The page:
Purple ink as a clue
Following a relaunch next spring, the Looted Cultural Assets database will also make it easier for non-professional researchers to search for objects and names. Currently, the database primarily allows researchers to compare information and clues. Finsterwalder uses the biochemist Carl Neuberg to illustrate just how complex and time-consuming this work can be in some cases. Neuberg headed the Kaiser Wilhelm Institute in Berlin until the Nazis banned him from pursuing his work and drove him to emigrate. Eight volumes from his collection were initially discovered in the Berlin Municipal Library – “scientific case studies whose titles alone were too specific for our collection”, as Finsterwalder explains.
However, the books also revealed things about the way Neuberg worked: “He noted page numbers on the spines of books and highlighted important passages by adding two lines in purple ink.” This eventually allowed books that he had owned to be identified even when for example the flyleaf containing his address stamp had been removed. “In total, we found another 33 volumes”, recounts the provenance researcher: “This is the biggest collection from a private library that we have been able to return to the owner’s heirs so far.”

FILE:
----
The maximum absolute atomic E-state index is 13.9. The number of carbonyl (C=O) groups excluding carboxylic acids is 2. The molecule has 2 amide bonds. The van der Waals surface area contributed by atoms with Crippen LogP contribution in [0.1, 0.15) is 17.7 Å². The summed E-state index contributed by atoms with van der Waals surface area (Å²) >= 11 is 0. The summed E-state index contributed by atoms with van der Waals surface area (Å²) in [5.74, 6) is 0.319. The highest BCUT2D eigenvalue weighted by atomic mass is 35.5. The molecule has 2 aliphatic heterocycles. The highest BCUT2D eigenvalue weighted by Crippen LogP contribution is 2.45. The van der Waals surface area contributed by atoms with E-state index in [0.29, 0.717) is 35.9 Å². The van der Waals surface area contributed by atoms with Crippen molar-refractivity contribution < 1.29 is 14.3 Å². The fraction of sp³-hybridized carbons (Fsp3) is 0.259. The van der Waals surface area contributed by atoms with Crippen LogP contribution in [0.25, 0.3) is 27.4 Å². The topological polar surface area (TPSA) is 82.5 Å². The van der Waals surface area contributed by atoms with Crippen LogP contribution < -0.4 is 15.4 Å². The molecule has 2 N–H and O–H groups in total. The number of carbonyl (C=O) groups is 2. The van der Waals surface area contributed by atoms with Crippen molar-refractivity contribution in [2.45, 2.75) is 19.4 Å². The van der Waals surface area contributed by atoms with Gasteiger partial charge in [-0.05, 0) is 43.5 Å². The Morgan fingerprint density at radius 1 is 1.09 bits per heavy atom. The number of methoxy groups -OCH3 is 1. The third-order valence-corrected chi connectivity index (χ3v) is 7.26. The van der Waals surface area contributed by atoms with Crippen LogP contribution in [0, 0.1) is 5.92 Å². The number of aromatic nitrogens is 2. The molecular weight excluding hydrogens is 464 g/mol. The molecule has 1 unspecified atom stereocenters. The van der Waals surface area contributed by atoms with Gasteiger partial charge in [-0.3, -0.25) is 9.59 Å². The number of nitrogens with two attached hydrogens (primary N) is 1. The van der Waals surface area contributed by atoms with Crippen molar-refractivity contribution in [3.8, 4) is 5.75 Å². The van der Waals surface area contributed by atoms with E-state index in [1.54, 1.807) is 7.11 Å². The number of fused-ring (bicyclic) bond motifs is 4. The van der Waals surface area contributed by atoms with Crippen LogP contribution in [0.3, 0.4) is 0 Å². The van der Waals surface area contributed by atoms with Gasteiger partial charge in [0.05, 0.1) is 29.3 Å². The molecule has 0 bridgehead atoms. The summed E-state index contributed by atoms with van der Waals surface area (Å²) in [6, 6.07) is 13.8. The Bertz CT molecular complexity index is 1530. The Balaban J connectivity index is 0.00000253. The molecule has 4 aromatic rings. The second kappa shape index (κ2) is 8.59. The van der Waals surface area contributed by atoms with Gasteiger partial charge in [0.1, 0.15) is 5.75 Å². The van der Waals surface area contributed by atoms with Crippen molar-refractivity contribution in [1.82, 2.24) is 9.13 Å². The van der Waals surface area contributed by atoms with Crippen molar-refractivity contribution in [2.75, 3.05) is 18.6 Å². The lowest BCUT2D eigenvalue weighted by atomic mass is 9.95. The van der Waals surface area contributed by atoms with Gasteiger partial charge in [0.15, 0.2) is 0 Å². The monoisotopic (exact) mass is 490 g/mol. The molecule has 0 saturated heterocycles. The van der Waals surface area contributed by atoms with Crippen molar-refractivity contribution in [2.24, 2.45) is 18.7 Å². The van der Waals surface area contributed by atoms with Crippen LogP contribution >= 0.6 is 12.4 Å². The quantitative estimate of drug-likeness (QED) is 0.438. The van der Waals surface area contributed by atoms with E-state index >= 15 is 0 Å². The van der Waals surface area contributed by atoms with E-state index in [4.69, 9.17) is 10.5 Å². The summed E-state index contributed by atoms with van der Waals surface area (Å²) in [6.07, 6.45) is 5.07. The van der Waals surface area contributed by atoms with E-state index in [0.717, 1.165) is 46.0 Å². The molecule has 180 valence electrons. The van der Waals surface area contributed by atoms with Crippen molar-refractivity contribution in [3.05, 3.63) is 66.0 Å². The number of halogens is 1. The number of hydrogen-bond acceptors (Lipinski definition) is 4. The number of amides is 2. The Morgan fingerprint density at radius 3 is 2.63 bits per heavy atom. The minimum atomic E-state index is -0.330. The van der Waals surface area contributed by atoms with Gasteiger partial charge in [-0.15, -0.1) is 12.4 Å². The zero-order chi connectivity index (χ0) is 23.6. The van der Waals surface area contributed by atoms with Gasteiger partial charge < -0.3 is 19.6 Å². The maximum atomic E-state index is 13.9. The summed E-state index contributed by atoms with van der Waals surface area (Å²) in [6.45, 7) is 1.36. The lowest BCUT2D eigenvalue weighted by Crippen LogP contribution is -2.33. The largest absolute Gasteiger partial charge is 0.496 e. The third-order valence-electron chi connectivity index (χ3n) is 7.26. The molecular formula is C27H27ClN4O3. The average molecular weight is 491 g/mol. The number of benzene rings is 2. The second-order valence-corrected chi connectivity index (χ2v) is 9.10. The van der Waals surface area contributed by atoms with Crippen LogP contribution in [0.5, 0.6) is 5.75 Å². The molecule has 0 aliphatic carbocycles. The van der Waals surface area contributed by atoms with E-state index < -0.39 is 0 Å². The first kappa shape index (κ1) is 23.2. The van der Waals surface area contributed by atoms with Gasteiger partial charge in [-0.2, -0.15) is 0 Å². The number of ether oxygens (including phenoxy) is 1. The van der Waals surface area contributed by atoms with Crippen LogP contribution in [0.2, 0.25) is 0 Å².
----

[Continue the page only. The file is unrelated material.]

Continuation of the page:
Research as an obligation
Carl Neuberg’s heirs, who live in the USA, were not particularly interested in scientific papers in old German Gothic script. So they donated the works to the Leo Baeck Institut in New York, a centre which documents and researches the history and culture of German-speaking Jews.
The restitution of these looted works rarely makes the headlines or causes any dispute. Apart from fulfilling a legal and ethical obligation, the objective of provenance research is to “give the victims back their names and history” – as Ringo Narewksi, head of the administrative department for the restitution of Nazi-confiscated assets at the FU, put it in an interview.“ But we are running out of time”, warns Sebastian Finsterwalder. “With each new generation more of the memories die out.”